husky 509

Hops and Huskies

Ask siblings Patrick Smith, ’04; Meghann Quinn, ’06; and Kevin Smith, ’10, what brought them back to their hometown of Yakima after years away, and the answer is simple: “Once hops are in your DNA, you can’t leave,” Meghann says. “There was something drawing us back here.”

For the Smith family, hops is the common thread winding itself through four generations. Knowing the end of Prohibition was near, the siblings’ great grandparents saw a chance to get a headstart on an emerging industry and started their hop farm in 1932.


With that same vision, Meghann, Patrick, Kevin and Meghann’s husband Kevin Quinn, ’05 — all UW alumni — opened Bale Breaker Brewing Company on the family hop farm in 2013. Originally selling beer only in Eastern Washington, Bale Breaker is making a name for itself across the state. This year it was named the official beer of Seattle’s Beer Week, the first time a Yakima brewery has earned that honor.

If you browse the Bale Breaker website, you’ll find videos of workers caressing the hop plants, known as bines, tenderly gathering them into bundles. The brewery’s identity and story is forever linked to this plant, so critical to Central Washington’s economy. About 75% of the nation’s hops — 30% of the world’s production — are grown in the Yakima Valley. The vast majority of the crop is processed there before being shipped away, used by brewers across the United States and exported to over 80 countries.

With Bale Breaker, the family is reclaiming the hop as their own. Explaining the origin of the brewery’s name, Meghann says, “Our family’s hops left the farm in bales for generations, heading to brewers across the world. Now it is our turn. We finally get to break those bales and make beer ourselves.”


Bale Breaker sits on a hops farm started by the family in 1932.

Patrick, Meghann and Kevin weren’t always so sure that they’d make a career out of beer — or even live in the area. After high school, they all wanted something different than the small-town experience they grew up with. Patrick went to the UW first and his siblings followed. “All three of us were good students, and we wanted something more prestigious and educational,” Patrick remembers. “From my perspective, the UW is the flagship university of the state. It was the chance to go away and get a great education in a great city, an exciting place to be.”

After graduating with degrees in business and geography, they all stayed in Seattle. Meghann and her husband Kevin, whom she met her freshman year at the UW, eventually moved to Coeur D’Alene, Idaho. In 2009, with nine years in Seattle under his belt, Patrick felt the tug of farm life. He moved back to Yakima to raise his family and run the farm.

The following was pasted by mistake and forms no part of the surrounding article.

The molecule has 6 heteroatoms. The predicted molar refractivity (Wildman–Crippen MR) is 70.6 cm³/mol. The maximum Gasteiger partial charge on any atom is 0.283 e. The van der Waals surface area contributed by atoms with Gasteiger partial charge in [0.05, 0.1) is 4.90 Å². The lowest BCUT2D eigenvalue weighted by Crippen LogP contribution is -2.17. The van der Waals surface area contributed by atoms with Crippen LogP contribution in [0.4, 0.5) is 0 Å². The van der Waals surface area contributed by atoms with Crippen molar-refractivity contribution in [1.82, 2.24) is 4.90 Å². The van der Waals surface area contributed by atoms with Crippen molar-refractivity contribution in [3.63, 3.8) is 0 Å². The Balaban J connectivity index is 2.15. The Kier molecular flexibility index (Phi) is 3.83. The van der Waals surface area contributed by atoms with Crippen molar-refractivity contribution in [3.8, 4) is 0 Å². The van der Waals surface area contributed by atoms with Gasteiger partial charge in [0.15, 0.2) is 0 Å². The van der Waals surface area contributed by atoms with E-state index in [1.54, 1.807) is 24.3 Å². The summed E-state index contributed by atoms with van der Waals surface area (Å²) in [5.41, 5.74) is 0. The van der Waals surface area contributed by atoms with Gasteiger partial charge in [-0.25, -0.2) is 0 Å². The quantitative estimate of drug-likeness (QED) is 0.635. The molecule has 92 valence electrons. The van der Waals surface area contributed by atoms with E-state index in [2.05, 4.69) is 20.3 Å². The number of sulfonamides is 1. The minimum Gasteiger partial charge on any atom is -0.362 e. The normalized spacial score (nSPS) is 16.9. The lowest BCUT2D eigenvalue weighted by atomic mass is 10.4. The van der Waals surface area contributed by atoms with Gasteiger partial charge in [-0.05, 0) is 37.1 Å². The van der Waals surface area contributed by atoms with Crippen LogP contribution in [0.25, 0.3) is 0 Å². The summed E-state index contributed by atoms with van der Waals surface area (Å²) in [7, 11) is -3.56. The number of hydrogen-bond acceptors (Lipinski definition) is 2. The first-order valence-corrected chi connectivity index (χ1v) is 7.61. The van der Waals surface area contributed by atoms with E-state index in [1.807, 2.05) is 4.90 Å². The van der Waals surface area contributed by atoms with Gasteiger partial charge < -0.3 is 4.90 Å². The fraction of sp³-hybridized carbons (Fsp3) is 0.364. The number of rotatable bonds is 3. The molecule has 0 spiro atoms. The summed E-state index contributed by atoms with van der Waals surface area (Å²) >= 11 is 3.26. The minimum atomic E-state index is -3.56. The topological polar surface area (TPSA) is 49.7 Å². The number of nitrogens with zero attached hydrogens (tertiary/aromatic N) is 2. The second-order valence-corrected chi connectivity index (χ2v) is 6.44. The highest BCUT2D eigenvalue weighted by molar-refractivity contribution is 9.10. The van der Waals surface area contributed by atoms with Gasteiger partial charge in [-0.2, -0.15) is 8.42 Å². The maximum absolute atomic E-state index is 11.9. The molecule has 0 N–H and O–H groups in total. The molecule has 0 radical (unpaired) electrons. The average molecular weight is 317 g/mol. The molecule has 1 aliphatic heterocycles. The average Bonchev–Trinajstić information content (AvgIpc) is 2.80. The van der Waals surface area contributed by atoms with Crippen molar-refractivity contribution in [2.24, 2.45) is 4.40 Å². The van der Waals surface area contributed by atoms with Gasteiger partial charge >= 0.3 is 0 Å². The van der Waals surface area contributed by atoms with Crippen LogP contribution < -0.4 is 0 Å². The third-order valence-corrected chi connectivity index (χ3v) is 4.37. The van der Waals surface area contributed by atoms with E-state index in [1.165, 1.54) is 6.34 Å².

Higher education has always been important to the Smith family — and it came to play a central role in the Bale Breaker story as well. When Patrick was pursuing his Master of Science in Agricultural Economics from Purdue University, and a Master of Business Administration from Indiana University, he had to create a capstone project.


Bale Breaker is surrounded on three sides by the family farm.

Craft beer was rising in popularity, as was the farm-to-table concept and locally sourced food. Along with Patrick’s work in agriculture and finance, Meghann had business and consulting experience, brother Kevin was brewing and Kevin Quinn was working in sales. With their family’s history growing hops, they had a compelling origin story and a one-of-a-kind setting — a brewery surrounded on three sides by a commercial hop farm. All the pieces were in place.

“The idea of creating a brewery on a hop farm was something we had talked about at a really high level as a family,” Patrick says. “That capstone project gave us a chance to formalize the idea into a business.”

Once so eager to leave Yakima, the siblings are now dedicated to celebrating the region they all now call home — a region whose bounty gives their brewery its unique character. “When you get away you realize that you can really do something to impact a small town,” Meghann shares. “We always try to promote Yakima and the Yakima Valley. We’re working to make it a place people want to come.”

That dedication to their family heritage extends to something else they share — their time at the UW. That’s why Bale Breaker stepped up to host the first Yakima Husky Social, a mixer for UW alumni and friends, in February 2017. They’ll host the second one this August. The family was excited to find taproom regulars whom they didn’t know were Huskies show up in their purple and gold.

Patrick credits his time at the UW and in Seattle for giving him tools he’s used to make the business successful. “My father always said there was no guarantee of having a job for any of us. You have to bring something back,” he recalls. “With my finance education and career in Seattle I was able to bring a view of how we could improve accounting in our company… The University of Washington is the campus that I hold every campus up to. It’s such a special place.”